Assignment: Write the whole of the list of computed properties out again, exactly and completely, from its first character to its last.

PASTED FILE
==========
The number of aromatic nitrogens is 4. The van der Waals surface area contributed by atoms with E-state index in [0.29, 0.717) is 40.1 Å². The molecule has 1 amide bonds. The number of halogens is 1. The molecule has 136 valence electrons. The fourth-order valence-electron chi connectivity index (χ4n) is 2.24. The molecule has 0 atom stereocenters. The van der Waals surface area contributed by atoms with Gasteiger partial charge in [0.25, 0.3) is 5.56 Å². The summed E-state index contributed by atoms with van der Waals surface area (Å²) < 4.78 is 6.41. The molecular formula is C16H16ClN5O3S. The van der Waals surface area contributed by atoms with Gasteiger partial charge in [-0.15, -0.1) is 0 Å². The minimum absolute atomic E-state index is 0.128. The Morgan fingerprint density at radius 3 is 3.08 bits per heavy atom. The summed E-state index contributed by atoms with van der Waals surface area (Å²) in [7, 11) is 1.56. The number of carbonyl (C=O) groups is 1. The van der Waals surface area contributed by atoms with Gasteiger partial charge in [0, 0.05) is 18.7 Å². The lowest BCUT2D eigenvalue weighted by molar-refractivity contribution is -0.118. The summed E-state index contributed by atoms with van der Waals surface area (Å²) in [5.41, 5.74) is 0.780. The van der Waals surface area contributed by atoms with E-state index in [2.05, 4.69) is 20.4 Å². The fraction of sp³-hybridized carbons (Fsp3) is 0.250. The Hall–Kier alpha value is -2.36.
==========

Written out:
The number of aromatic nitrogens is 4. The van der Waals surface area contributed by atoms with E-state index in [0.29, 0.717) is 40.1 Å². The molecule has 1 amide bonds. The number of halogens is 1. The molecule has 136 valence electrons. The fourth-order valence-electron chi connectivity index (χ4n) is 2.24. The molecule has 0 atom stereocenters. The van der Waals surface area contributed by atoms with Gasteiger partial charge in [0.25, 0.3) is 5.56 Å². The summed E-state index contributed by atoms with van der Waals surface area (Å²) < 4.78 is 6.41. The molecular formula is C16H16ClN5O3S. The van der Waals surface area contributed by atoms with Gasteiger partial charge in [-0.15, -0.1) is 0 Å². The minimum absolute atomic E-state index is 0.128. The Morgan fingerprint density at radius 3 is 3.08 bits per heavy atom. The summed E-state index contributed by atoms with van der Waals surface area (Å²) in [7, 11) is 1.56. The number of carbonyl (C=O) groups is 1. The van der Waals surface area contributed by atoms with Gasteiger partial charge in [0, 0.05) is 18.7 Å². The lowest BCUT2D eigenvalue weighted by molar-refractivity contribution is -0.118. The summed E-state index contributed by atoms with van der Waals surface area (Å²) in [5.41, 5.74) is 0.780. The van der Waals surface area contributed by atoms with E-state index in [2.05, 4.69) is 20.4 Å². The fraction of sp³-hybridized carbons (Fsp3) is 0.250. The Hall–Kier alpha value is -2.36.